The Naturalist and the Emperor, a Tragedy in Three Acts; or, How History Fell Out of Favor as a Way of Knowing Nature
My subject is a crucial episode in the story of how historical explanation fell out of favor as an element of naturalist
understanding: how history found itself banished from science. It involves Jean-Baptiste Lamarck, the Romantic- and Revolution-era French naturalist who coined the term "biology" and offered the first theory of evolution, and focuses upon his relations with Napoleon.
|Type of resource
|February 10, 2023; 2018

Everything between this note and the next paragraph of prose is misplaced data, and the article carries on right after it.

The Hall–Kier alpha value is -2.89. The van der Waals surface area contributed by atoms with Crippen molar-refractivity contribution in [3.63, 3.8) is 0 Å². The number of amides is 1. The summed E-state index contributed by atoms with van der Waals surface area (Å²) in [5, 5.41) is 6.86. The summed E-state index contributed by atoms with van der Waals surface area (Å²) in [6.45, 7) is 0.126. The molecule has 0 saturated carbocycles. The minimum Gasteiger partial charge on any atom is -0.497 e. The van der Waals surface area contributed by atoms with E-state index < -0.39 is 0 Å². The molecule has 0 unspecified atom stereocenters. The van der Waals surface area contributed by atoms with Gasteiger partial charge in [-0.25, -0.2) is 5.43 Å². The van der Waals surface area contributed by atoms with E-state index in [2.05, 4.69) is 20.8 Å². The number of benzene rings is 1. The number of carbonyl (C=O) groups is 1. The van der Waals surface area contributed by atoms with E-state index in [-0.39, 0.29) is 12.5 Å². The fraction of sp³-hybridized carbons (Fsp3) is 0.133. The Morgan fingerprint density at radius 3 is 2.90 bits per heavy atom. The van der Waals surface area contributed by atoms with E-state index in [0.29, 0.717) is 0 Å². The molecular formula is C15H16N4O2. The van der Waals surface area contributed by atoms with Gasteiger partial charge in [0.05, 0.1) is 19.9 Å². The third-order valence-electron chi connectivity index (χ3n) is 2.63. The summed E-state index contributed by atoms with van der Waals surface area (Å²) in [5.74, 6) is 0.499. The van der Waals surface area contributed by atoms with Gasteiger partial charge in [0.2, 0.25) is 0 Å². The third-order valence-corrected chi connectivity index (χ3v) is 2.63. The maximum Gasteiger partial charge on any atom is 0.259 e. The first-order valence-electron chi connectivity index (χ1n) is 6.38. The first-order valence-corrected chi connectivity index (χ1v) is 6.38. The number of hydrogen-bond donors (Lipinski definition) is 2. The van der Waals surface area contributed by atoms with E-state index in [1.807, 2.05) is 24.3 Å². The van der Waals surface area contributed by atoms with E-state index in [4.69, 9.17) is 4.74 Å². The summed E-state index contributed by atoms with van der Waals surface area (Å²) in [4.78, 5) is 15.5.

|Lamarck, Jean Baptiste Pierre Antoine de Monet de, 1744-1829
|Napoleon I, Emperor of the French, 1769-1821
- Use and reproduction
- User agrees that, where applicable, content will not be used to identify or to otherwise infringe the privacy or confidentiality rights of individuals. Content distributed via the Stanford Digital Repository may be subject to additional license and use restrictions applied by the depositor.
- This work is licensed under a Creative Commons Zero v1.0 Universal license (CC0).
Stanford University Open Access ArticlesView other items in this collection in SearchWorks
Also listed in
Loading usage metrics...